Article Text

THU0400 Inhibition of IL-6 signalling: A novel therapeutic approach for familial mediterranean fever
  1. N. Stein1,
  2. M. Witt1,
  3. M. Baeuerle2,
  4. H. Schulze-Koops1,
  5. M. Gruenke1
  1. 1Division of Rheumatology, Medinizinische Klinik IV, University of Munich, Munich
  2. 2Division of Rheumatology, Klinikum Nuernberg, Nuernberg, Germany


Background With more than 100.000 affected individuals worldwide, Familial Mediterranean Fever (FMF) is the most prevalent episodic fever syndrome. Besides recurrent attacks of fever and painful serositis as typical and life-quality affecting symptoms, the dreaded complication of an inadequately controlled disease is the development of secondary amyloidosis, which is the major cause of mortality in FMF patients. Colchicine is the established first-line therapy to control disease activity, to achieve remission and to prevent secondary amyloidosis. However, about one third of patients with FMF are non- or only partial responders to colchicine and therewith have promoted the experience of other immunosuppressive agents in FMF.

Objectives Here, we present the first case series of five patients with Familial Mediterranean Fever (FMF) refractory to treatment with colchicin and/or anakinra, who have been switched to monthly treatment with tocilizumab.

Methods We report on five patients who have been treated with tocilizumab because of inadequate clinical and/or serological response to colchicine and inadequate response or intolerance of ankinra. Tocilizumab was administered at a dosage of 8 mg/kg bodyweight every 28 days. Colchicin was continued in four patients and discontinued in one patient. Treatment with anakinra, previously given in three patients, was discontinued.

Results Four patients showed a good clinical and serological response to tocilizumab with a significant decrease of serum amyloid A (SAA) levels. Remission of FMF symptoms was achieved in three patients with the first application of tocilizumab. A normalization of increased levels of SAA and CRP was documented after the first application of tocilizumab in one patient and after the third application in another patient (depending on initial SAA levels). The therapy was well tolerated in all five patients with no relevant side effects (one uncomplicated urinary tract infection). In the first treated patient tocilizumab has already been switched back to colchicin alone after the ninth infusion because of complete remission for 6 months. The patient who did not respond to tocilizumab with persistent arthralgia and a relapse of abdominal pain after the third infusion, responded well to a switch of treatment to anakinra. In the other three patients tocilizumab infusions are still continuing with a median treatment duration of four months.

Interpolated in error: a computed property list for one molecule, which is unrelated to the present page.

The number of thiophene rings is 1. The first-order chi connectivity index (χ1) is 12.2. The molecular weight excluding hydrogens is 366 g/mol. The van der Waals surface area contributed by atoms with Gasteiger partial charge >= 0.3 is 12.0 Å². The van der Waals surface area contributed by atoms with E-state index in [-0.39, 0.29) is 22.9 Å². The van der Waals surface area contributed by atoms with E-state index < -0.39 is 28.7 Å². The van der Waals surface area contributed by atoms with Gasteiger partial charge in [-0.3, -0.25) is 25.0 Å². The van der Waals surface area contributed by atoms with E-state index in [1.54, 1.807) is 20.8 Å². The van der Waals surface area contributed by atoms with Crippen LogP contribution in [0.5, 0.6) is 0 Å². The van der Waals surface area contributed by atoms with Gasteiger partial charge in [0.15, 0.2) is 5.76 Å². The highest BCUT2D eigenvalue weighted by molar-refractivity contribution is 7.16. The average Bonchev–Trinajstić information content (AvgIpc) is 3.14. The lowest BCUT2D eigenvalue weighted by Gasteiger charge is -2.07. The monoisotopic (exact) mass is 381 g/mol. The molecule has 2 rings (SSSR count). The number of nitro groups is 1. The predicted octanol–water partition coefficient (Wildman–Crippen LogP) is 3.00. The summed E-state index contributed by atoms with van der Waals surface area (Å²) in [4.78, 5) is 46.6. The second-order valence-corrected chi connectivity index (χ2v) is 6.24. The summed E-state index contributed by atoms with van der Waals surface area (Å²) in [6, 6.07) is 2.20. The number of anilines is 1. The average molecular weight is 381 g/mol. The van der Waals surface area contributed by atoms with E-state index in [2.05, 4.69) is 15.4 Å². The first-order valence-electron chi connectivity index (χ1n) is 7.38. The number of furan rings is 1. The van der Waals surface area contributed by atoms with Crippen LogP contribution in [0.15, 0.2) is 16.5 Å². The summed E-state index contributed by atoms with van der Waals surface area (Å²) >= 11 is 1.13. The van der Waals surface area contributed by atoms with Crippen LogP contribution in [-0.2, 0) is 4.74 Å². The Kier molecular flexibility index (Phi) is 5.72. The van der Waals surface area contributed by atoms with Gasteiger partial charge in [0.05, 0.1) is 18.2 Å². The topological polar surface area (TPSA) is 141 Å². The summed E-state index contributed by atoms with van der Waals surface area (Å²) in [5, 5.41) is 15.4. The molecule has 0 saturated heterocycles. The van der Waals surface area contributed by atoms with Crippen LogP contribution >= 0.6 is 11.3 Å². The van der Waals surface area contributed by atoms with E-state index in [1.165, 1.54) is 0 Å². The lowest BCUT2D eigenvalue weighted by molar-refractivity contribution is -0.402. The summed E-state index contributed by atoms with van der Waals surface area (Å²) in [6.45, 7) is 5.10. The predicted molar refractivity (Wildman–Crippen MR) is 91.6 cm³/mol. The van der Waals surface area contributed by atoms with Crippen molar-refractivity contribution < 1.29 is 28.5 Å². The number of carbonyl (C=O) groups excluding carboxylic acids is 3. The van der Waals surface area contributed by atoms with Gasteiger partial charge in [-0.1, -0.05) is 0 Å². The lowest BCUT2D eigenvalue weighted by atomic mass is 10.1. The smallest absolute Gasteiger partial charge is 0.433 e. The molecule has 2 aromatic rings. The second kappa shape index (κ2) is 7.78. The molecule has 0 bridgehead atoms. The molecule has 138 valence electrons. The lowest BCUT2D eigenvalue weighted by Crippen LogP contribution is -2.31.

Conclusions This is the first documentation of a successful treatment of FMF with tocilizumab. Of note, interference with IL-6 activity did not only result in complete clinical remission in four of the five patients previously resistant to immunosuppressive therapy, but also in complete serological remission as indicated by normalization of SAA and CRP in two individuals. These data strongly argue in favour of IL-6 as a main inflammatory cytokine in FMF and, thus, as a promising target in this disease.

Disclosure of Interest None Declared

Statistics from

Request Permissions

If you wish to reuse any or all of this article please use the link below which will take you to the Copyright Clearance Center’s RightsLink service. You will be able to get a quick price and instant permission to reuse the content in many different ways.